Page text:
Illumination

This is a self-portrait I took in college after being diagnosed with major depression and starting medication, and I’ve felt this whirling in my head ever since. I’m somewhere in there amidst the craziness. It was taken with black and white film, which gives it the grainy almost ghostly look.

Every time a major change is done to my treatment – whether that’s changing meds, doctors, TMS, ECT, being hospitalized, and most recently DBT – I think either this time will work, or I’m done with it all. I think, this is my last chance. Every time. And even though I think nothing will work, somewhere beneath it all I can’t help but have the tiniest flame of hope and expectations. And every time I am disappointed. This is no exception. I am not quite as bad as before I went to the intensive DBT program, but I definitely made a slip back since I got home last week. I’m still not taking care of myself, I am still having trouble caring for my daughter, and I am still barely leaving the house. I see the benefit in DBT and how it can help people, but for some reason I’m keeping it at an intellectual level and not a practical level. I am using some of the tools – distraction, mindfulness, opposite action, radical acceptance, etc. – however, much of it is what I was doing before, so that doesn’t help. I feel like the skills were sand being dropped into my hand and as much as I tried to grasp onto them and hold them, most of them just fell between my fingers. Two weeks is just not enough to get it all. I reached out to a DBT therapist in a nearby town to see if additional support will help me retain it and use it, but still haven’t heard back. Besides the fact that I would need to drive to get there, and I have not driven in a long time because of the anxiety and panic attacks. I feel like I need the DBT to help me drive, but I need to drive to get to the DBT person. What a conundrum.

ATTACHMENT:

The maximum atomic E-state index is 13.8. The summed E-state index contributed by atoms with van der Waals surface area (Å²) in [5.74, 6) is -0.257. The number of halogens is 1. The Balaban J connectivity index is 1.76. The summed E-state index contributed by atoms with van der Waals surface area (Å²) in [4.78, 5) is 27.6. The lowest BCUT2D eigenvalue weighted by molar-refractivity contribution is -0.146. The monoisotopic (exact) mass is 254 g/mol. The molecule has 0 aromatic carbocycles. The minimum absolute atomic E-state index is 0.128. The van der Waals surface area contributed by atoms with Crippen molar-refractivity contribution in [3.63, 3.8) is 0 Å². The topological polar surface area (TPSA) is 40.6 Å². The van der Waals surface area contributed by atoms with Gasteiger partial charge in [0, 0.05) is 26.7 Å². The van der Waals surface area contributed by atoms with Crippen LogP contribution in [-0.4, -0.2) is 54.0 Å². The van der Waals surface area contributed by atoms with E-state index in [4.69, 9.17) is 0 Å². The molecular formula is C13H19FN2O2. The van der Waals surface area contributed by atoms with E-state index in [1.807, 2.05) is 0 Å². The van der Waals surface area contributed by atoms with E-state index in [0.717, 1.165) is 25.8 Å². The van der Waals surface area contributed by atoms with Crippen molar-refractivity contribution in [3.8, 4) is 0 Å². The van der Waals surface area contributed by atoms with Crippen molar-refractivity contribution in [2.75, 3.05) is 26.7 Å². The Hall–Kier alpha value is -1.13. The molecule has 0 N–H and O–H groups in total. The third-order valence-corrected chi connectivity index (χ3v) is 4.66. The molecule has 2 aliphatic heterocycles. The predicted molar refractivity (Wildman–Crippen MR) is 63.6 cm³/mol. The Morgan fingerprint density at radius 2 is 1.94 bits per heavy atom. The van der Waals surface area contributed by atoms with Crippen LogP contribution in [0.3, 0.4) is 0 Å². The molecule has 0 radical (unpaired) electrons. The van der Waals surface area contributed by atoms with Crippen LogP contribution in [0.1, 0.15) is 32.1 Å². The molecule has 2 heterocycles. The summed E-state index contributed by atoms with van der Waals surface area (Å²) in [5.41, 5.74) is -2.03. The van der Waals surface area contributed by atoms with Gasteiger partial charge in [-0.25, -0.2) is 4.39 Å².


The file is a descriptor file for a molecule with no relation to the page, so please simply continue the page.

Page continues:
I really don’t want this slip back to go as far as I did the last few times with the TMS and ECT, so I’m going to try to do what it takes to keep the baby steps moving forward, but – there’s always a but – at the same time it’s hard to keep faith when I made a goal to go out 3 times this week and have not gone out at all. Fail. I know I need to force myself to keep looking through the materials, and practice them when I am not in crisis mode so they become more natural, and force myself to do things that feel difficult (going out, taking the train, driving…) over and over until they don’t, but it’s just so deceivingly hard to even make the first step. My whirling mind is so loud and the skills are so quiet, my mind always wins.

Released from the Hospital and Inked!

Released and Inked.

Check out the photos and post I wrote over at Broken Light Collective. I’m out of the hospital and got a tattoo! Being home is already a struggle, but I’m trying to stay positive and hoping that some of the DBT tools will help me move forward and not back to where I was before I went into the hospital. Scary thought.

Happy New Year! Warmest wishes all around. May 2013 be a better year!

tattoo

The End is in Sight

photo12So, it looks like I will get to leave the mental cottage on Monday! Hubs and the little one will drive up for my release, and the three of us will stay at a nearby hotel to ring in the new year together. Then we will drive back on Tuesday to start 2013 anew. I’m thrilled to be able to go home, and be with my family, but scared. I have learned a lot of DBT skills to help me in the moment when I am starting to feel bad or get in my head, but when it gets really bad and things start to spiral I don’t know how well the skills will work. Today for instance has not been a great day. During art therapy I colored in this picture of a woman who looks sad or in pain with a bunch of lilies. It says, “Remember everything: the beauteous and the sorrowful.” It’s not very “DBT” and I probably should have picked a mandala or something lighter, but I was drawn to her. I added sequins to cover her eyes and mouth and the lily centers, and surrounded it by words – positive words on the lily side, like joy, freedom, love, happiness, and the woman side with words like anger, doubt, fear, guilt, sadness. Lilies are important to me. They have positive association because of a wonderful Lily in my life, but also feel sad. I have a lily in one of my tattoos that symbolizes just that to me, beauty and growth, and yet sadness and grief. I got it the week before my father passed away from ALS. Perhaps this was the start of my spiral. Or the picture that was texted to me of my adorable little cutie all bundled up in a snowsuit making snowmen and snow angels. She was having a blast. My thoughts… Oh how I wish I could be there. But then if I was there I might not be able to do those things. Which might then prevent them from doing fun things. I hate that my limitations have become everyone’s limitations. I just hold people back. They are fine not having me there. They are better in fact not having me there. Not worrying constantly about what might trigger me to become suddenly sad or angry. They would be better off without me. Everyone would be better off without me.